||Issue No. 137||24 May 2002|
An Aussie Icon
Interview: Just Done It?
Tribute: Lest We Forget
History: Solidarity Forever
Technology: Unblocking the Superhighway
International: Gloves Off
Unions: Out Of Work
Review: Strange Business
Poetry: The Lawyer's Lament
Satire: Government Mourns Loss Of Last Anzac
The Locker Room
Week in Review
Your Tools Page is Down
Big Dave Foster
Give Us a Click!
Will the Real Mark Latham Please Stand Up?
The Last Survivor
Not Hate Mail
The Business of Strangers follows the story of a successful businesswoman who has been to paradise but has never been to her. That is if the carefully manufactured perfection of endless hotel rooms, starched designer suits and worldly success can constitute paradise.
For Julie Styron (played by Stockard Channing) it has come close. Julie is a woman who has come from hardship and yearns for the security she lacked as a child. She alone is all she depends on and it is her own hard work that has brought her to the top of her field.
Yet no matter how far Julie comes she never feels safe, content or able to relax her tight controlling grip. Whenever her sense of control is challenged, she lashes out. This is how she comes to sack on the spot her assistant for turning up late for an important presentation. Not that the assistant, Paula (played by Julia Stiles), is fazed. For her this was only ever a "money job" anyway.
But despite Julie's worst fears that she herself is on the verge of getting the sack, this is one woman going nowhere except to the highest echelons of her company. Far from wanting to get rid of her, the organisation promotes her to CEO. This is a move that so surprises Julie, it throws her into inner turmoil as she grapples to understand what it means in the context of her life.
Enter once more young Paula whose brash style and flair for the controversial helps Julie do just this. Paula appoints herself as a veritable judge and jury to Julie, while steering her through an intense psychological drama that enables her to finally step outside her comfort zone.
What ensues is a sometimes funny, often challenging and ultimately exhausting string of events that exposes the protective web of illusions Julie has wrapped around herself until now. Like her hotel window that cannot be opened, Julie might well ask if its purpose is to stop her from breathing the fresh air or to keep her from jumping.
This film does not judge as erroneous Julie's sacrifices for the sake of her career. Instead it exposes the level of sacrifice women sometimes find it necessary to make in order to achieve success in the top levels of male dominated organisations. Nobody forced Julie to make her decisions but she is so used to "getting stepped on because she has tits" it is understandable that the course her business survival instincts have navigated for her has left little room for a personal life.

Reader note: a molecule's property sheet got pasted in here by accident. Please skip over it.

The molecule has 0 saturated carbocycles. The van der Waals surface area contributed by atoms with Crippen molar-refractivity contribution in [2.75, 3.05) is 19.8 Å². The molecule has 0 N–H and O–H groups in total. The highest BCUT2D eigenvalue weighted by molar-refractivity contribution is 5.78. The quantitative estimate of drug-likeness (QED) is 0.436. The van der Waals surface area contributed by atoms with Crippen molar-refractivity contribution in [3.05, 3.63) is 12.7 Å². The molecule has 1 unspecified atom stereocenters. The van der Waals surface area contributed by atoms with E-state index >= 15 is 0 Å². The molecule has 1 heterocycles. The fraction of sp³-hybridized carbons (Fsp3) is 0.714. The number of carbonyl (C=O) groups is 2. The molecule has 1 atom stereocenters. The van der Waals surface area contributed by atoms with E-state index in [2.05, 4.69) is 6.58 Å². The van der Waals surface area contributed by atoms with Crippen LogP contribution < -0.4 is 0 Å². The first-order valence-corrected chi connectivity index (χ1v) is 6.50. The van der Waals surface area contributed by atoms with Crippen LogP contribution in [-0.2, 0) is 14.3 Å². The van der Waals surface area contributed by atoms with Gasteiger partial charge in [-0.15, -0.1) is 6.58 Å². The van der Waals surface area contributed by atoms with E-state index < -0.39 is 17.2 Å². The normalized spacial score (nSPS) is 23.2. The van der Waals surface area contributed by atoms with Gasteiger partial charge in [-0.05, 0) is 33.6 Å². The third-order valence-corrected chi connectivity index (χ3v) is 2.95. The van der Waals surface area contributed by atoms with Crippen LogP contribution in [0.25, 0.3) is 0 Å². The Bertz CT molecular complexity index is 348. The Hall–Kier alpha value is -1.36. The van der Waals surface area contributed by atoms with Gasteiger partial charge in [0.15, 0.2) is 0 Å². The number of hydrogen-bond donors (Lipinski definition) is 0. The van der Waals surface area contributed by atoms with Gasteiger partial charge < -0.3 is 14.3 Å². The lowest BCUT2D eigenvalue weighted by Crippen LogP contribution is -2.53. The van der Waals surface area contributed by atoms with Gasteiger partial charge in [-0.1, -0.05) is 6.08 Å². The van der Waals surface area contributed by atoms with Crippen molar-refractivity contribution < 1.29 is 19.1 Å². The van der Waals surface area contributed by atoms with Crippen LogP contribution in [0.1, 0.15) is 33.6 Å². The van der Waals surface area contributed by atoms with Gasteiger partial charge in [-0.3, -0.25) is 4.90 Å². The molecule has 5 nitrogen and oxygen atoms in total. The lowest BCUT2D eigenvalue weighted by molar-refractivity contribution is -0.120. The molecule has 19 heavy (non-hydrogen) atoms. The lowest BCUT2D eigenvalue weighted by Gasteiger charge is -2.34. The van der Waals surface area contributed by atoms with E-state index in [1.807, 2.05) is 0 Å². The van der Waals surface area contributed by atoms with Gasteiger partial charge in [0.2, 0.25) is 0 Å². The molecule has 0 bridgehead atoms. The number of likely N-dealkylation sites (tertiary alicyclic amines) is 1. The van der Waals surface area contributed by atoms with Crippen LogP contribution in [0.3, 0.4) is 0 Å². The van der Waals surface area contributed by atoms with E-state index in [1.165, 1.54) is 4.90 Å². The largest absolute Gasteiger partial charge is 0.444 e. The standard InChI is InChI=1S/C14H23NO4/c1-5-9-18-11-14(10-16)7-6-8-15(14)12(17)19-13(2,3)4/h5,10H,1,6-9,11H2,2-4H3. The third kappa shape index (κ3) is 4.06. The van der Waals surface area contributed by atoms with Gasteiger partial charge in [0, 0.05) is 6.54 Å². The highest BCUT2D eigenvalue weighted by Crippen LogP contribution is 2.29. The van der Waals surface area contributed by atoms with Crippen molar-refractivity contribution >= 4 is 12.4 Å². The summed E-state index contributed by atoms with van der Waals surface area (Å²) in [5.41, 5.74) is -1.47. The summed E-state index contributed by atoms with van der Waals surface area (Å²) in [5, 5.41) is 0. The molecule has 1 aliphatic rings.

Her hard work has paid off but she has traveled so far from her essence in the process that she feels she has lost touch with herself and lost touch with life. She reveals that quitting her job is no longer an option because "if you take away this job, I don't know what you got".
In this sense her predicament is not one restricted to women. Male and female workaholics throughout the world are susceptible to suffering to this inner numbness from time to time. It is when it becomes a way of life that it becomes truly dangerous.
Fortunately for Julie she is able to reconnect with herself in time to see it as an issue. Once identified as such she also finds a few answers.
Fortunately for the sake of the business world the answers do not necessarily involve quitting her job, settling down and raising a family with some 1950s caveman type.
And hopefully now that Julie is CEO of the company things will be done a little differently. Since waking up to the dangers of too much work and not enough compassion, workers under her care will hopefully be treated a little better. This is a boss who must surely now understand the importance of reasonable hours, appropriate leave arrangements, counseling, support and of having no fear of summary dismissal for missing just one bloody meeting, no matter how important.
The Business of Strangers is not shy about falling back on a few cliches but it also gives the moviegoing public credit for having the intelligence to draw their own conclusions and make their own judgments.
It provides a choice between trust and fear: two perceptions that can completely alter the experience of life as well as the enjoyment of this movie. It also presents a perplexing picture of a world in which many have allowed the pursuit of material gain to provide an illusion of control at the expense of enjoying an organic existence.
Three out of five stars *** (grow your own)
|Search All Issues | Latest Issue | Previous Issues | Print Latest Issue|
© 1999-2002 Workers Online